Among the many challenges of pastoring in a church is the myriad of duties that one is expected to accomplish. As a pastor, I thought of myself as a “jack of all trades, who was expected to be master of all.” The responsibilities and duties of pastors entrusted with a church or fellowship or other ministry, are listed in the Book of Discipline in ¶340. The list is three pages long of all that we expect our pastors to do! And we expect them to be “master of all!” We hope that as the pastors do excellent work, our churches will thrive and become vital.
Recently, at the Gathering of clergy of our Conference, I met and talked with many who are willingly devoting their lives to the Church faithfully serving God as they fulfill the requirements of the Book of Discipline in local church and extension ministries. I deeply appreciate their hard work and diligent efforts to bring vitality to the places where they are appointed or assigned.
One of the concerns that emerged in our conversations had to do with their own health and wholeness. Pastors described long hours on the job in their ministries, spending a great deal of time and energy responding to God’s call to the best of their abilities to serve as our spiritual leaders. And as I spoke with many, I learned that “clergy burnout” is a reality because of the many demands on a pastor’s time and energy. Some clergy shared that at the end of a long, challenging day there was very little time or energy left to experience the joy of family and friends. In some cases, it was clear that the pressure of a pastor’s life sustained over a long period of time contributed to crises of body, mind, spirit, and relationships.
At The Gathering, I inquired of a pastor, “When are your days off?” (Note that I used the plural “days.”) He looked at me a bit quizzically and remarked, “I take Fridays off when I can.”
I repeated my question with emphasis, “When are your days off?”
He admitted that he only takes one day off a week, and sometimes, because of a funeral or wedding or another pastoral crisis in the church, he did not even have that one day of rest.
At our conversation at The Gathering last month, I shared my expectation that our clergy would take steps to take 2 consecutive days off each week, if they were not already doing so. I promised that I would share my thoughts with you so that we would all be on the same page. I asked our pastors to do this homework:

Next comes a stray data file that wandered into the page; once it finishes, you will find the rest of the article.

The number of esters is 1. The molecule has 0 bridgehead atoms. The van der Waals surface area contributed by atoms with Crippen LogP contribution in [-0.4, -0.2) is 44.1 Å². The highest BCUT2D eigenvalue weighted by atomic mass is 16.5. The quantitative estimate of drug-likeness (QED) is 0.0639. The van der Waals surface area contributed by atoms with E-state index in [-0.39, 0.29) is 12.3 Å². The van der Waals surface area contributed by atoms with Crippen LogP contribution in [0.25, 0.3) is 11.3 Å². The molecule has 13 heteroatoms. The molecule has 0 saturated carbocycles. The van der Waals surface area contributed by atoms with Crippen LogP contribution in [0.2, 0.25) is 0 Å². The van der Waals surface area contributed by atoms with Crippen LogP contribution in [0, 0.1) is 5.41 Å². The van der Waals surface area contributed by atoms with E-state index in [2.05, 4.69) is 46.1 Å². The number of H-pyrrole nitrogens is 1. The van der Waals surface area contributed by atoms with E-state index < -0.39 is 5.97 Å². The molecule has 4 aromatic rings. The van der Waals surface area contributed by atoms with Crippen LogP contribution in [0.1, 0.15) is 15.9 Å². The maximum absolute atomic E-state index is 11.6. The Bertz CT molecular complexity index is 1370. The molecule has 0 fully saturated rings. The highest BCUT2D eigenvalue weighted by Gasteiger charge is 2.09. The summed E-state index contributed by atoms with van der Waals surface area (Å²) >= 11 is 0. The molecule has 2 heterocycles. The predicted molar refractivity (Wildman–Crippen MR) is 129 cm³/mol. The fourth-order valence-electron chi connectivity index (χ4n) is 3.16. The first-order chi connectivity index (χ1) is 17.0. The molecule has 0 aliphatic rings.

1. Prayerfully consider the need and desire for 2 consecutive days off per week.
2. Talk with the Staff-Parish Relations Committee about taking 2 days off.
3. Prayerfully come to an agreement and make a covenant so that both the clergy and the Staff Parish Relations Committee enthusiastically support this plan.
4. Share this covenant with the whole congregation so that both clergy and congregation understand, honor and uphold this.
Our pastors are hard workers in God’s vineyard who deserve and need 2 consecutive days off in order to be healthy and whole, and to be stronger and more creative to do the ministries they are engaged in. We expect our pastors to have excitement and energy as they engage in ministry, but we don’t always give them the time to “refuel” themselves for the difficult work of pastoring in today’s world.
It is a two-way street. Pastors must be willing to find the time and to set aside the time for refreshing their spirits. And congregations must be willing and supportive of their pastor’s need for renewal time. The time of “R, R and R” is meant to be time away from the responsibilities of work, used creatively for the rebuilding of a person’s body, mind, and spirit.
Now, here is my confession! When I was a pastor in a local church, I did not always take 2 days off. I tried to take Mondays off. But on Mondays, in reality, I was exhausted and much of Monday was spent “recovering” from the whirlwind of the Sunday. Monday was not my “R, R and R” day. It was my “Recovery” day.
I used to also say that Saturday was my other “day off.” But Saturdays were often given away for pastoral emergencies, weddings and church, district or conference meetings. And of course, I had to make final preparations for Sunday morning worship. Saturday, as it turned out, was not a day of “R, R and R” either. It was a day of “Revving” up for Sunday.
I share these confessions with you because as a bishop, I also need to keep working on this! I have learned that when we continue to maintain this pace of life, our health and wellness suffers. Our spouses and our families are often robbed of precious time together. And ultimately, the quality of ministry diminishes and the church and congregation (and the Conference!) suffer if we consistently do not find 2 days a week to hold as “R, R and R” days.
I encourage all congregations and pastors to have an honest and prayerful conversation to discuss this matter. As we do so, I believe our pastors will be healthier in body, mind and spirit, “Rested, Renewed and Recharged” for ministry and our congregations will notice it! It really makes a positive difference!